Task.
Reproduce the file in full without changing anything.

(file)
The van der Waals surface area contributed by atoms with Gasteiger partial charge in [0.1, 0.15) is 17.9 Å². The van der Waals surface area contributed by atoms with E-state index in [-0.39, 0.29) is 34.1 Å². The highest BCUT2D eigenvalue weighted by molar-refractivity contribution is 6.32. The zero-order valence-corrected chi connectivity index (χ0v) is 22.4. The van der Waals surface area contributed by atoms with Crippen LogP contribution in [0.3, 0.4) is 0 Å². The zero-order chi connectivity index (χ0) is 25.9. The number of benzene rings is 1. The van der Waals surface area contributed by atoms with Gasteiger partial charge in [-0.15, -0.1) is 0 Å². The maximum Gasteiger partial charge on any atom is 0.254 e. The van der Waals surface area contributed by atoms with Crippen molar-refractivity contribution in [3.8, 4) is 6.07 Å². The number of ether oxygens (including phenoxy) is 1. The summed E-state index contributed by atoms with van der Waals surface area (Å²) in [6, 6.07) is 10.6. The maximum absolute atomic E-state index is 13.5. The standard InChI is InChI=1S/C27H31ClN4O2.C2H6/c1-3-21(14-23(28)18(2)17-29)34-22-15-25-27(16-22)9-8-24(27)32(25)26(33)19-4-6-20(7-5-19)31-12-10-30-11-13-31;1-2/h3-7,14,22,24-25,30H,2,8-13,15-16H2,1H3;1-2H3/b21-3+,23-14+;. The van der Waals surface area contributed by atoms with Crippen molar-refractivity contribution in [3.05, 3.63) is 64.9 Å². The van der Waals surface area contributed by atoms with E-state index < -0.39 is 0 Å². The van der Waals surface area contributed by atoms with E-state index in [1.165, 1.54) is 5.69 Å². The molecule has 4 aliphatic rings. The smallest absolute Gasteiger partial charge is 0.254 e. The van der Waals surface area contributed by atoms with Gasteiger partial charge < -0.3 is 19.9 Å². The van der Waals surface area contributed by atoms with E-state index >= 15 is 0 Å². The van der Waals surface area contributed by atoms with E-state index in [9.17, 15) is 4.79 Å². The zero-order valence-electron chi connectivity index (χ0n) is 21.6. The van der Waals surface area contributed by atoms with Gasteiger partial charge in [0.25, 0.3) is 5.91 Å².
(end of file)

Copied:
The van der Waals surface area contributed by atoms with Gasteiger partial charge in [0.1, 0.15) is 17.9 Å². The van der Waals surface area contributed by atoms with E-state index in [-0.39, 0.29) is 34.1 Å². The highest BCUT2D eigenvalue weighted by molar-refractivity contribution is 6.32. The zero-order valence-corrected chi connectivity index (χ0v) is 22.4. The van der Waals surface area contributed by atoms with Crippen LogP contribution in [0.3, 0.4) is 0 Å². The zero-order chi connectivity index (χ0) is 25.9. The number of benzene rings is 1. The van der Waals surface area contributed by atoms with Gasteiger partial charge in [-0.15, -0.1) is 0 Å². The maximum Gasteiger partial charge on any atom is 0.254 e. The van der Waals surface area contributed by atoms with Crippen molar-refractivity contribution in [3.8, 4) is 6.07 Å². The number of ether oxygens (including phenoxy) is 1. The summed E-state index contributed by atoms with van der Waals surface area (Å²) in [6, 6.07) is 10.6. The maximum absolute atomic E-state index is 13.5. The standard InChI is InChI=1S/C27H31ClN4O2.C2H6/c1-3-21(14-23(28)18(2)17-29)34-22-15-25-27(16-22)9-8-24(27)32(25)26(33)19-4-6-20(7-5-19)31-12-10-30-11-13-31;1-2/h3-7,14,22,24-25,30H,2,8-13,15-16H2,1H3;1-2H3/b21-3+,23-14+;. The van der Waals surface area contributed by atoms with Crippen molar-refractivity contribution in [3.05, 3.63) is 64.9 Å². The van der Waals surface area contributed by atoms with E-state index < -0.39 is 0 Å². The van der Waals surface area contributed by atoms with E-state index in [1.165, 1.54) is 5.69 Å². The molecule has 4 aliphatic rings. The smallest absolute Gasteiger partial charge is 0.254 e. The van der Waals surface area contributed by atoms with Gasteiger partial charge < -0.3 is 19.9 Å². The van der Waals surface area contributed by atoms with E-state index >= 15 is 0 Å². The van der Waals surface area contributed by atoms with E-state index in [9.17, 15) is 4.79 Å². The zero-order valence-electron chi connectivity index (χ0n) is 21.6. The van der Waals surface area contributed by atoms with Gasteiger partial charge in [0.25, 0.3) is 5.91 Å².